• Job satisfaction is the most common reason for age choice.
• Women feel younger than men.
• London is the most youthful-feeling region.
Most people have a particular time in their life that they look back on fondly. Research from AA Life Insurance reveals that the UK's favourite age is 34 – but not for the reasons you would expect.
It's at their 'favourite age' that respondents were most likely to be satisfied with their job and social life, both cited by 44% of an average of all respondents in a poll by Populus for AA Life Insurance.1 Other reasons for favourite age choice include being generally happier (43%), while looking their best and being financially secure came joint fourth (both 33%).
But there were gender differences: 48% of men said that job satisfaction was the defining feature of their favourite age (38% of women), followed by 'social life' (46%, 41% for women). For women the top characteristic was being 'generally happier' (44%, 42% for men). 'I looked at my best' was chosen by two-fifths (39%) of women, while only a quarter of men (27%) said the same.
Only 16% of men and 17% of women chose the age they met their partner, and just 8% of men and 9% of women said the age they had their first child was their favourite.
The study into age preferences revealed that the 30s are the most popular overall. The oldest favourite age was chosen by over 65s, who opted for 39. Unsurprisingly, the youngest favourite age was chosen by under 35s who preferred 23.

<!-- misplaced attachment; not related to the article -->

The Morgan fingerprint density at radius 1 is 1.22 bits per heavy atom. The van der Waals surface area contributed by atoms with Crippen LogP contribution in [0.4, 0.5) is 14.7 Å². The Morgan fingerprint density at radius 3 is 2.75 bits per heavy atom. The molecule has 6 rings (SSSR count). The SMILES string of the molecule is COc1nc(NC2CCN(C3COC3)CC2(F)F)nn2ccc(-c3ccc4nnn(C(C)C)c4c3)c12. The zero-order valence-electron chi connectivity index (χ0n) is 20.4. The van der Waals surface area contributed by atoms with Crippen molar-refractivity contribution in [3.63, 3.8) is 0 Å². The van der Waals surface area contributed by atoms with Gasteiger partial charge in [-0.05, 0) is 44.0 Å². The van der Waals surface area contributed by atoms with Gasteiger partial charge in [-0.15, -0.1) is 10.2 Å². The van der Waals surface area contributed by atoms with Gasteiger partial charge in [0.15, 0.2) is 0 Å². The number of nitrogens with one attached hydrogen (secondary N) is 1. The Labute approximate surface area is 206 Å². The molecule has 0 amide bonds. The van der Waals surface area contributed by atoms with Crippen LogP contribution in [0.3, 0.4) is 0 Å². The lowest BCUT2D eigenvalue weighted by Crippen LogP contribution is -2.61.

Mark Huggins, managing director of AA Life Insurance, said: "It's not uncommon for people to dislike getting older, so we may expect favourite ages to be on the younger side.
"Perhaps the awkward teen years, terrible haircuts and the fashion faux pas of youth still haunt those who prefer their 30s.
"We may assume people really enjoyed their 30s because they've achieved certain 'life goals', such as getting married and having children, and being financially secure too. But our research shows they aren't always so – career and social life were high on the happiness list, particularly for men."
Londoners chose the youngest favourite age, which was 30. People in the north-east, meanwhile, chose the oldest at 37.
Other reasons for particular age choices include having no responsibilities (19%), settling down (14%) and buying a house (11%), followed by the holiday of a lifetime (10%), living on their own for the first time (6%), and ending a relationship (5%).
The younger you are when you take out a life insurance policy, the more cover you could get
Mark Huggins, AA Life Insurance
At any age, taking out a life insurance policy is worth doing to protect financially your loved ones should you pass away. Yet it is worth remembering that the younger you are when you take out a life insurance policy, the more cover you could get. AA figures suggest that a person who applies for life insurance aged 30 could expect 25% more cover than somebody aged 35, and around 50% more than somebody who is 40 and pays the same premium.2
Recent reports show that the average household could only survive financially for 29 days once the main breadwinner's income is lost.3 Yet only 23% of UK adults have life insurance.4
Huggins comments: "When you're younger, planning for when you're no longer around probably isn't at the top of your to-do list, but having a life insurance policy in place can be invaluable should the worst happen."
1 Research carried out by Populus among 913 adults aged 18+, 11–22 July 2014.
2 Example quotes are based on date of birth 30 years and 0 months, 35 years and 0 months, and 40 years and 0 months. Rates are correct at 5 November 2014. The actual premium may differ when based on your individual circumstances. This is not a savings or investment product, and has no cash value unless a valid claim is made.
3 Deadline to the Breadline report, Legal & General, November 2014.
4 Mintel report on Term Life Assurance, July 2014.
8 December 2014